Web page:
In the upcoming production of Les Miserables at GCHS from Nov. 16-18, students and faculty alike work backstage to build a story about the French-Revolution world. Offstage, Les Mis requires many hands on deck to create sets, lights, agendas, and props to get everything done in time for the musical.
“We have about 65 people who are just doing backstage work,” Maureen Ritter, director of Les Mis and English teacher at GCHS, said.
Ritter has the responsibility to plan out where actors and sets go and how they get there, and these plans for the production come alive in the form of student-constructed sets, props and costumes. Sets specifically provide a physical and visual representation of the story, and senior, Romel Jovel, is the crew head to make this happen.
“You know, the first thing you see when you walk through that theater is obviously the set, and so we make sure everything is built quality, safely, and beautifully,” Jovel said.
Actors and crew members work together to create the world makes for a more efficient and believable production.
“The actors can do a bang-up job, but if the world that they’re building backstage doesn’t look realistic to the audience, if the tech work isn’t there, then the audience doesn’t appreciate the actors’ performance in the same way,” Ritter stated.
Actors in the show have to work during and out of rehearsal to work on character development and their skills.
“You have to really work a lot outside of rehearsal just to develop the character more. And then you also have to do a lot more work during rehearsal because since you’re a principle role, you’re kind of stuck out from the rest of the ensemble,” senior Liyana Ishumuddin, Fantine in Les Mis, stated.
Since many underclassmen are involved, upperclassmen have a responsibility to make sure everyone is on task and ready to go when showtime comes around. “I have to set a good example for the rest of the cast, especially because this is my fourth year as a member of Encore!,” Ishumuddin stated.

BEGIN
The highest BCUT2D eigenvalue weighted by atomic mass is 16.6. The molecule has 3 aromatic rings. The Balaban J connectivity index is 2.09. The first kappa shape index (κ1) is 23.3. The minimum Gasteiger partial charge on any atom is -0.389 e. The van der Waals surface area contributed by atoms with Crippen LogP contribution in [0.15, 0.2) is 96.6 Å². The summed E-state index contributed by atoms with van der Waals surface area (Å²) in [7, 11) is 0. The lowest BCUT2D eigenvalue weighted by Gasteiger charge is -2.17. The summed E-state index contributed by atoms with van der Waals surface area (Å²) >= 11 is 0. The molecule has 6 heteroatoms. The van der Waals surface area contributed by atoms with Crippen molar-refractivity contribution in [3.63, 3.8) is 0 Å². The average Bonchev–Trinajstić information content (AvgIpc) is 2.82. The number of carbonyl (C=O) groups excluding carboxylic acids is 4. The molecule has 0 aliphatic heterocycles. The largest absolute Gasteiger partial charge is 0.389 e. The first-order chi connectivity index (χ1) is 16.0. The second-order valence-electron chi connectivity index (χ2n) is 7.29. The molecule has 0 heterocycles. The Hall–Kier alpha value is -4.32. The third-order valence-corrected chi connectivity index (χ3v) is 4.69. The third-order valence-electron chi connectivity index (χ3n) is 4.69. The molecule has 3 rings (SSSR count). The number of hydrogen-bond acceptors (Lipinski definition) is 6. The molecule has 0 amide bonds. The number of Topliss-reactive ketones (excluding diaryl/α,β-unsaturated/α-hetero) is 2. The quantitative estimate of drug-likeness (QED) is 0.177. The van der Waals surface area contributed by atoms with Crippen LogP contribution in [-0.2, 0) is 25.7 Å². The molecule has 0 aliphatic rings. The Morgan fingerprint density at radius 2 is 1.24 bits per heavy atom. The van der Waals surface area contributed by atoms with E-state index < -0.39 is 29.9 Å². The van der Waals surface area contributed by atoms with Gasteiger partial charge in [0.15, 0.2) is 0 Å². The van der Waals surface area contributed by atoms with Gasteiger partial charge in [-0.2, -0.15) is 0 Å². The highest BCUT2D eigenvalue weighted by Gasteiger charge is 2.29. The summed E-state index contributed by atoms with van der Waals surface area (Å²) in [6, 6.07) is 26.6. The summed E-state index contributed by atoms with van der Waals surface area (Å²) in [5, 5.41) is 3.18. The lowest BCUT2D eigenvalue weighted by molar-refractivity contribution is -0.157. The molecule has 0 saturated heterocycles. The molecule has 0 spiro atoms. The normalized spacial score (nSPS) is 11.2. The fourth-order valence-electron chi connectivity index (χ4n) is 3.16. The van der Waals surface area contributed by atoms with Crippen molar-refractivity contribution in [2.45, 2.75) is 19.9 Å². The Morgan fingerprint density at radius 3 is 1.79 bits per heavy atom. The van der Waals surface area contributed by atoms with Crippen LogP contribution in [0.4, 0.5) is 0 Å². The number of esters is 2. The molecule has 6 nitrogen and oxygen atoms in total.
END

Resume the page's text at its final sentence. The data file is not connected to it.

Although actors and crew members have quite different roles on and backstage, preparation for rehearsal and the show is vital. As the director, Ritter has many tasks to complete before coming to rehearsal.
“I build a schedule where I take everything into account… the dancing, the blocking the movement on stage, the vocal rehearsals, the character work, all of those things I try to schedule.” Ritter said.
Actors have to come to rehearsal with dances and lines memorized to make the production come alive as well.
“Just remembering where you are blocked, remembering your dance moves, just practice, practice, practice and then that’s what’s going to make the show better,” senior Emmah Pirie, Cosette in Les Mis, said. The cast, including actors and ensemble members, create the whole of the performance.
“I think the cast as a whole is the most talented cast have ever worked with, like every single person contributes in their own way and it’s pretty incredible,” senior Sean Lambie, Jean Valjean in the musical said.
Audiences can look forward to many professional and exciting aspects of the show.
“I think that the audience should really look forward to the amount of character development that we’ve put in to all these characters, and then also Les Mis is a really iconic show…But we’re trying to put our own kind of twist on it, or own interpretation of what the words mean, and how the actions like develop character,” Ishumuddin stated.
“We’re really taking chances for the whole scenic point of view, and I think once the show comes out, it’s going to be one of the more exciting, like, two hours that you can spend on a weekend evening,” Jovel said.
With large, elaborate sets, fight choreography, and professional-grade acting and singing, Les Mis is one of the biggest productions Grayslake Central has ever done. Come see this production November 16-18, 2018!